This time last year, I was in my flat in Tottenham, wondering whether my street would become the next casualty of the riots that engulfed my local high street. I wrote about the smell of burning and the sense of shock, feeling that the world had gone mad. In the months that followed, I read everything that picked apart the causes of the chaos, I scanned articles, took in statistics, watched the news in grim silence and processed the events. The prevailing mood was a combination of shock, disgust, and the awful realisation that these events may have been an inevitable consequence of a failing social policy.
Last week, I was interviewed by a reporter from a small TV station who were putting together a ‘riots special’ for the marking of a year since it began. The questions I was asked were straightforward and expected: has anything changed? Who was to blame? Could it happen again? I answered truthfully, but it did make me, once again, examine the small shifts in our society that lead to serious problems. Has anything really changed?
Physically, Tottenham has nearly recovered. Looking out of my window now, people go about their daily lives – the purposeful striders, the meanderers, the browsers – they all walk the streets as comfortably as they did before it happened. Tottenham High Road is still a melting pot of cultures, with shops that sell myriad wares in all sorts of colours and shapes. You can still buy most of what you need on one street, usually for knock down prices. The road has been resurfaced to cover the damage caused by the burning bus and cars, as has my road to cover the melted plastic from burning bins. If you didn’t know the area, you would not believe that a year ago, frightening and violent events spilled uncontrollably into the streets and triggered a national emergency.
Visit the Post Office and you may comment on its size and airiness. It is the replacement for the one that was burned down last year. It seems like a positive development, the new replacing the old. However, the gaping space that housed the previous Post Office is still unfilled, fenced off from view – a reminder for those of us who know what happened. There are fewer reminders now – some businesses never reopened and are still boarded up – the fire took too much for them to be rebuilt. There are signs on the fences around the site of the Aldi that was torched last summer. They tell me that a new Aldi will emerge on the same site, new, improved and shiny. My mind approves of this, my heart wants a Waitrose and a Starbucks. I don’t live in Stoke Newington, folks, I don’t mind if they are corporate and generic – to me they are a sign of affluence moving into the area.
Look closer and you will see the signs declaring ‘I Love Tottenham’, breezy replicas spawned from the ‘I Love Hackney’ campaign a few years ago. The attempt to create the same sense of community pride is commendable, but the signs are faded now and curl at the edges. They are easy to overlook.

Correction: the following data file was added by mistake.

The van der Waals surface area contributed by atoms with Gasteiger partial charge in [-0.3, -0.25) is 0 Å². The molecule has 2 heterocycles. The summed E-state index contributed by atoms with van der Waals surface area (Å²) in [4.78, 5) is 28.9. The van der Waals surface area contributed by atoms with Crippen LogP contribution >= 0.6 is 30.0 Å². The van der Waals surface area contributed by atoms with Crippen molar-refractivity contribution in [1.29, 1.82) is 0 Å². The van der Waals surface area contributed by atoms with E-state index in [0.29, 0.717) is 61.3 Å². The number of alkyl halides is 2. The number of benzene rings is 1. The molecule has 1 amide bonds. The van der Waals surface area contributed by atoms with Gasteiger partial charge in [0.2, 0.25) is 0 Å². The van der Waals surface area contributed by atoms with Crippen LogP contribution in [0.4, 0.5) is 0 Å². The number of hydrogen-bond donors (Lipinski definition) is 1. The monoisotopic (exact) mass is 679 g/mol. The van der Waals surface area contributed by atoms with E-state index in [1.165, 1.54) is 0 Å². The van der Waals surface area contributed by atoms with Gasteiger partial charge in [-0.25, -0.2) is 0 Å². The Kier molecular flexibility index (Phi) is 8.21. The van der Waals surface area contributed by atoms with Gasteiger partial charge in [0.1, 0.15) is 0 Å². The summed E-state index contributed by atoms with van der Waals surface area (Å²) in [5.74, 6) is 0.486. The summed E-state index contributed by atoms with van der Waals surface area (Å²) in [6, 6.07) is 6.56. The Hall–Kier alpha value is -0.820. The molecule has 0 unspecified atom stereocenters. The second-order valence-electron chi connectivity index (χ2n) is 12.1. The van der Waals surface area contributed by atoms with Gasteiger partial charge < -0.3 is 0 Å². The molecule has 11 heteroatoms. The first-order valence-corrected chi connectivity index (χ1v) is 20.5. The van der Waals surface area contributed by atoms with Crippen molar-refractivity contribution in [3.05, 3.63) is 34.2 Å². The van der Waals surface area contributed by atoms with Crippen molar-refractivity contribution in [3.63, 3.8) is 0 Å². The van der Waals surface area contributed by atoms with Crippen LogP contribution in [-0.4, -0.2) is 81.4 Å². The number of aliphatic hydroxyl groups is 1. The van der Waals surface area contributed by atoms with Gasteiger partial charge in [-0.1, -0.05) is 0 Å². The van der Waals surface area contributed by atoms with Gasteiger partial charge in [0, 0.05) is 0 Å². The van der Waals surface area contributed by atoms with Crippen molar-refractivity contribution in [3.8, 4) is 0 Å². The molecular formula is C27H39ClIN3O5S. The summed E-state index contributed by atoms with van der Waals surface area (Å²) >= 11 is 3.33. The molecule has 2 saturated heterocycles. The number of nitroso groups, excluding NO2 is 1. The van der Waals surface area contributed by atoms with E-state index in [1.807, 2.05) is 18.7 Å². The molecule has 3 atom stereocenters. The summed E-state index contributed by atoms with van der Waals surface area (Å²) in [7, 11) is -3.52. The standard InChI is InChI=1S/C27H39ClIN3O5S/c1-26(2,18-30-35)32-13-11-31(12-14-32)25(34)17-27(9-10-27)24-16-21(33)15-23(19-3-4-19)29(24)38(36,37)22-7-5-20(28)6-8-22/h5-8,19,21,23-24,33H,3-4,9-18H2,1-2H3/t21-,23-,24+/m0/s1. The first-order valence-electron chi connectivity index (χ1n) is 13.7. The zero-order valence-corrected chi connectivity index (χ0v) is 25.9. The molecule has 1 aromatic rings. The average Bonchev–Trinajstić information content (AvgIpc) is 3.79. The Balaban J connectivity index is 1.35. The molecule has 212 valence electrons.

I do still feel alarm if I hear a helicopter – that was what alerted me to trouble last year – the constant thrum of the blades. Disturbances in the street make me jumpy. I did ring my local police when what looked like a riot was happening on my street. Groups of people at three in the morning, running and shouting without any empathy for those who may have been asleep. Turns out it was the overspill from a local club. The police arrived and it cleared.
I can’t help but feel that whatever spontaneous sense of belonging that blossomed in the months that followed the riots has now wilted somewhat. Physical improvements do not equal fundamental social change, as much as we like to convince ourselves that they do. I am reminded of the afternoon recently when the Olympic Torch came through Tottenham. The more cynical members of the neighbourhood commented wryly that it was remarkably coincidental that the Olympic Torch Relay came through Bruce Grove, skirting the starting point of the riots. It was a lovely afternoon, people lined the streets and I remember thinking: the last time there was a flame in Tottenham, people were using it to set things alight.
Most people were cheering, ecstatic that for once something exciting was happening in Tottenham. Then the police escort came through. There were humorous comments about how they must feel driving through this area, again. Not this place, they must be saying, watch your heads lads, there may be flying bottles and bricks!
There were cheers and clapping as they went by. For a moment, I was lifted by this – surely this meant that wounds were healed and people had discovered a new found respect for the police? It was short-lived. Two men passed behind me and muttered: “Why are they getting a cheer, man?” and “They’re still the same racists.”
You see, just because something happened here and it caused outrage, doesn’t mean that things have really changed. We have had some developments, a renewed focus on the area that may not have materialised had the riots started elsewhere. But people still harbour resentment – and perhaps we are lucky that the nation is being held aloft by the tide of the Olympics. Young people are no less likely to loot if the opportunity arises, children still covet trainers they can’t afford, statistics on employment haven’t changed for the better – the fabric of society hasn’t changed. The anger is now cloaked, the opinions veiled and muttered because it is not the done thing to rain on this parade, not at the moment any way.
I wonder whether next summer will be the same, when the police drafted in for Olympic security have been dispersed, when there isn’t a national event fuelling pride, when the weather may have improved somewhat.
We may have put some paint on the walls, put up posters saying ‘I Love Tottenham’, but I think we put them there to cover the cracks that are still there.